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Longtime Ducks Unlimited member knows importance of Farm Bill conservation programs firsthand

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  • Ronny Graham, center, receives the Joint Venture Conservation Champion award in Washington, D.C.
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Ronny Graham has been a member of DU for more than 30 years, serving on various committees including the Conservation Programs Committee. He is also currently a Louisiana Department of Wildlife and Fisheries commissioner. He spoke with Ducks Unlimited about the importance of the conservation programs in the Farm Bill.

DU: Why is habitat conservation so important?

Ronny: Well, the truth of the matter is, without habitat you don't have any wildlife. They have to have certain things to exist. One example is a habitat I hunted when I was growing up—my father and I went quail hunting on it together and I hunted on it until I was about 30 years old in Louisiana. Quail hunting was a big, big sport in Louisiana at that time. We had quail all over the state. As farming practices changed, the habitat changed; we don't have quail anymore to speak of. It's nonexistent compared to what it used to be, and that's a habitat situation. We, as people, can provide for ourselves, but wildlife is dependent upon us to be good stewards of the environment.

DU: You're a landowner with land enrolled in the Conservation Reserve Program (CRP) and Wetlands Reserve Program. What made you decide to enroll that land?

Ronny: My brother and my partners and I hunted all of our lives and bounced around to different spots. This property came up and we were already hunting down there, so we decided to buy it. Shortly thereafter, the WRP was kicking off and we heard about it. The land we bought was a cattle ranch with nothing but pasture on it. We were able to take it and start enhancing it to make it a really nice wintering ground for ducks. It's a changed environment.

The WRP has been a great thing for wildlife throughout the United States, especially through the Mississippi Alluvial Valley and all the way to Canada. In 1990, we had a three-duck limit and a 30-day season. Right after that, there were millions of acres of CRP property put into play in the Dakotas, Nebraska and the prairies. After two years of that, the duck season bounced back. 

DU: The Farm Bill expired Sept. 30, so new lands can't be enrolled in CRP and WRP. What does that mean for farmers, ranchers and conservationists?

Ronny: If they don't continue to support the CRP properties up to the breeding grounds, we're going to be looking at a three-duck limit and a 30-day season before too long. We'll be back to where we were before we had the programs. We have to have grasslands for the ducks to hatch; we've got to have the habitat for them. Ducks Unlimited has done a good job of educating our legislators that the Farm Bill is an important thing for everybody. It's not about duck hunting, necessarily—it's about the environment and taking care of all of the species that makes CRP important. Everybody ought to be pulling together to get something done to take care of all of these species of wildlife.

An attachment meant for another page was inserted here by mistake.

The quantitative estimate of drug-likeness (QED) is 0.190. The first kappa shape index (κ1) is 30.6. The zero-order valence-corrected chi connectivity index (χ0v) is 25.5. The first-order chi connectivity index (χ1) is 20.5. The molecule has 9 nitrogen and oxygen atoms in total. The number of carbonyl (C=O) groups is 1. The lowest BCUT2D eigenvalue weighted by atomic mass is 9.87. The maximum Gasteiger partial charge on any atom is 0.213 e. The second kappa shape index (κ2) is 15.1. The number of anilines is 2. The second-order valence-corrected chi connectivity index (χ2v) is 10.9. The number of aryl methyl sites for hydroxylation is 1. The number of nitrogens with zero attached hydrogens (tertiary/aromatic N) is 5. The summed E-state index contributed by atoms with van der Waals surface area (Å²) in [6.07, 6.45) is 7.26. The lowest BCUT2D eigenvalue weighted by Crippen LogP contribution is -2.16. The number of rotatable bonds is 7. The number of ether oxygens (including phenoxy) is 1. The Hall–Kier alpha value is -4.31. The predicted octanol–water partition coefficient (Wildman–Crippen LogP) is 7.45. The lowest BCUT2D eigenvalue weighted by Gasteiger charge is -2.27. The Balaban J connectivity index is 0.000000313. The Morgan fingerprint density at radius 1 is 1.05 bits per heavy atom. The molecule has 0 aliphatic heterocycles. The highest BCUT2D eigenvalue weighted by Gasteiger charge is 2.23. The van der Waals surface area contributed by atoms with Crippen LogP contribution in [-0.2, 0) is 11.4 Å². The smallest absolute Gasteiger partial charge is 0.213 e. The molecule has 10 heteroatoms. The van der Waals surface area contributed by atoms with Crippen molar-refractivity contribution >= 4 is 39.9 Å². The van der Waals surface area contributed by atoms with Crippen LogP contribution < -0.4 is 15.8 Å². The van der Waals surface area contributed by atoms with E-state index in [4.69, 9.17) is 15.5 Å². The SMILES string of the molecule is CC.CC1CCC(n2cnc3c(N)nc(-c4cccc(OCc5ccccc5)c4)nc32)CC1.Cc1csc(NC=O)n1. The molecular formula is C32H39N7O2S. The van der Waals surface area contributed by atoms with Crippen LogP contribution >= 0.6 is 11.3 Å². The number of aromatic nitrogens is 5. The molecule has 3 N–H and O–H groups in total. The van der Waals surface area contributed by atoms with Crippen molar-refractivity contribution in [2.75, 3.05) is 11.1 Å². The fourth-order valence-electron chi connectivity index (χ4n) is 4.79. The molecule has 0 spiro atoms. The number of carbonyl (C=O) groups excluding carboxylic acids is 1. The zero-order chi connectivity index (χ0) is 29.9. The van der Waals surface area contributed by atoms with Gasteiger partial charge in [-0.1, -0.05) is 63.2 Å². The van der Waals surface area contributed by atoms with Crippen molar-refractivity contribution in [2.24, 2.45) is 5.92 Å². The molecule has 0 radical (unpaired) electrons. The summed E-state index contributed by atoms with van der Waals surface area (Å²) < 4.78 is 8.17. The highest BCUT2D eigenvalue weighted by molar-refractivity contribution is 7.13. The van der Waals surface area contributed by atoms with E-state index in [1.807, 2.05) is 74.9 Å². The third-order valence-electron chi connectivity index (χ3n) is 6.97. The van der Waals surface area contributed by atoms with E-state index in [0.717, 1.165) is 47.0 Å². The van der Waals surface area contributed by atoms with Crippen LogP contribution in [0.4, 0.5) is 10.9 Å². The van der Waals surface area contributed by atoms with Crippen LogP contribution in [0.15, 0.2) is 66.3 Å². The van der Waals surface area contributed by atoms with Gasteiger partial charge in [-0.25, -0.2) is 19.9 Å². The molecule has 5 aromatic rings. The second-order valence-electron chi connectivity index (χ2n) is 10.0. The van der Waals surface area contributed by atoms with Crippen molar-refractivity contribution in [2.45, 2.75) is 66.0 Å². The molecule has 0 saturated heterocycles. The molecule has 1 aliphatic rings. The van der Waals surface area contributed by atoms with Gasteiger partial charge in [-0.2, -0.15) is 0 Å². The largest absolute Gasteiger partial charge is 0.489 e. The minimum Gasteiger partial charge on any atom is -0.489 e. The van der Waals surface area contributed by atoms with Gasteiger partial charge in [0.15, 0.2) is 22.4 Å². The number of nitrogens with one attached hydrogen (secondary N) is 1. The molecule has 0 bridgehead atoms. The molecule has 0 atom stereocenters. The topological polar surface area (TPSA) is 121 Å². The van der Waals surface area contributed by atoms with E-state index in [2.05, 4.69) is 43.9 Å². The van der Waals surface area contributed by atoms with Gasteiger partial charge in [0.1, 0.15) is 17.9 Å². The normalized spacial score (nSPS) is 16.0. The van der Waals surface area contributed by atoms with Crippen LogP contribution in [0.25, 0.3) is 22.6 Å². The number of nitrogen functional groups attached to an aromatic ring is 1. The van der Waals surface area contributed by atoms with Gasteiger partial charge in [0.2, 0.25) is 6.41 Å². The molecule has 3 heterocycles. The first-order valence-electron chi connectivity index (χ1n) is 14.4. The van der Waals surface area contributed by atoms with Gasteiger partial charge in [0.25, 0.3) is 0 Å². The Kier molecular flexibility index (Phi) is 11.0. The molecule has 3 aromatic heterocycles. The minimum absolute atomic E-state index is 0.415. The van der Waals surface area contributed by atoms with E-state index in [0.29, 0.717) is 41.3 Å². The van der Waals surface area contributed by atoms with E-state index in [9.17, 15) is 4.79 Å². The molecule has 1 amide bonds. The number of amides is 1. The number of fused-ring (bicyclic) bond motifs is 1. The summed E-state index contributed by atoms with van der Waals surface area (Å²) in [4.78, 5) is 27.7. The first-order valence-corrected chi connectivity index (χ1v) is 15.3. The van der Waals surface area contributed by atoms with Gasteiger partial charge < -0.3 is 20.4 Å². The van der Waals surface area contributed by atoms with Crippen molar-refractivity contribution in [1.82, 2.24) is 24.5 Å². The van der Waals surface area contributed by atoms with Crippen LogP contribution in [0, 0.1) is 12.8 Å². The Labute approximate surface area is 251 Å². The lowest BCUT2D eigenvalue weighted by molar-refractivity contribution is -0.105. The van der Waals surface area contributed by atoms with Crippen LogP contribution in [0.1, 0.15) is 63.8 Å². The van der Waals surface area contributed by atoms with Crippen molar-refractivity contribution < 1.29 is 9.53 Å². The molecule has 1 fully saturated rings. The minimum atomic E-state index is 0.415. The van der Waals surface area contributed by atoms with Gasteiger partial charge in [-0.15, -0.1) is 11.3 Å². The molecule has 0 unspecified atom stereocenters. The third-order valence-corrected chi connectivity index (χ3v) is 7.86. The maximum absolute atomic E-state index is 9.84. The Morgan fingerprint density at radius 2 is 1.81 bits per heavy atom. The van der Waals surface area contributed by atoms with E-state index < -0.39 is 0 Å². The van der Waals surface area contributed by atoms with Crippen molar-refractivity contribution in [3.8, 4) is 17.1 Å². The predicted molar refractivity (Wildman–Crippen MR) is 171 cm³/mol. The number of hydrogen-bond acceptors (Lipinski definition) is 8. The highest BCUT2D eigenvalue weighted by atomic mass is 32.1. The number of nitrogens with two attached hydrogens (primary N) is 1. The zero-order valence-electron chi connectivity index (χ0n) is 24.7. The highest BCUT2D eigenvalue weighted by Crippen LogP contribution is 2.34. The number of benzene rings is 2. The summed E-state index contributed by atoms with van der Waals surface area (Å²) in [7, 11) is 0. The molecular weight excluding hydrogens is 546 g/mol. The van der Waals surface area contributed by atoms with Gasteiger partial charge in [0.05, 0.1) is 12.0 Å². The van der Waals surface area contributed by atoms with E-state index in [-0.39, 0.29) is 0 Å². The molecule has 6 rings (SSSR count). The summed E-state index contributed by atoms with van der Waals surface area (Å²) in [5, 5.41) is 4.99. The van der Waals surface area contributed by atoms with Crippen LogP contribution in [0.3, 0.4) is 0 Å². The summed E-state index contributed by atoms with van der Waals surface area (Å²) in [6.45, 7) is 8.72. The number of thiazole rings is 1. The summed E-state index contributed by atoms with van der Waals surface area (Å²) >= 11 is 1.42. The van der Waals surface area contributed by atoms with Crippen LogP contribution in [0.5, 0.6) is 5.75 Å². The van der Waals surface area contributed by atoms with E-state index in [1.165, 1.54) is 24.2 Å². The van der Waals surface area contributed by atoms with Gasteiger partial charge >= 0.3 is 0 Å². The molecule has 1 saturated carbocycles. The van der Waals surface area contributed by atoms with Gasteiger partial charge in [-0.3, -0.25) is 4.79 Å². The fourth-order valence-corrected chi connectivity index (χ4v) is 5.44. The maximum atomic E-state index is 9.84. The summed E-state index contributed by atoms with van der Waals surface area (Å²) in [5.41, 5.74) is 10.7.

DU: In February, you were in Washington, D.C., to receive a Joint Venture Conservation Champion Award and were able to talk to Louisiana legislators. What did you tell them?

Ronny: I talked to our legislators about the importance of the joint venture and CRP. Rep. Rodney Alexander and Sens. Mary Landrieu and David Vitter were all very knowledgeable about what was going on. In Louisiana, duck hunting is good for the economy, good for business. We've had a big increase in hunters in Louisiana the last couple of years, which is a good thing. Duck hunting, hunting and fishing is a good thing for the economy.

The Farm Bill has got to be passed, and will be passed, and it needs to have the CRP enacted to continue the program. We have lost millions of acres of habitat and we need to continue to keep restoration going to keep wildlife habitat together. Right now, commodity prices are high and you're getting a lot of pressure to break up the prairie to plant, but we need to keep doing good work for ducks and duck habitat. That's why the conservation programs are so important.

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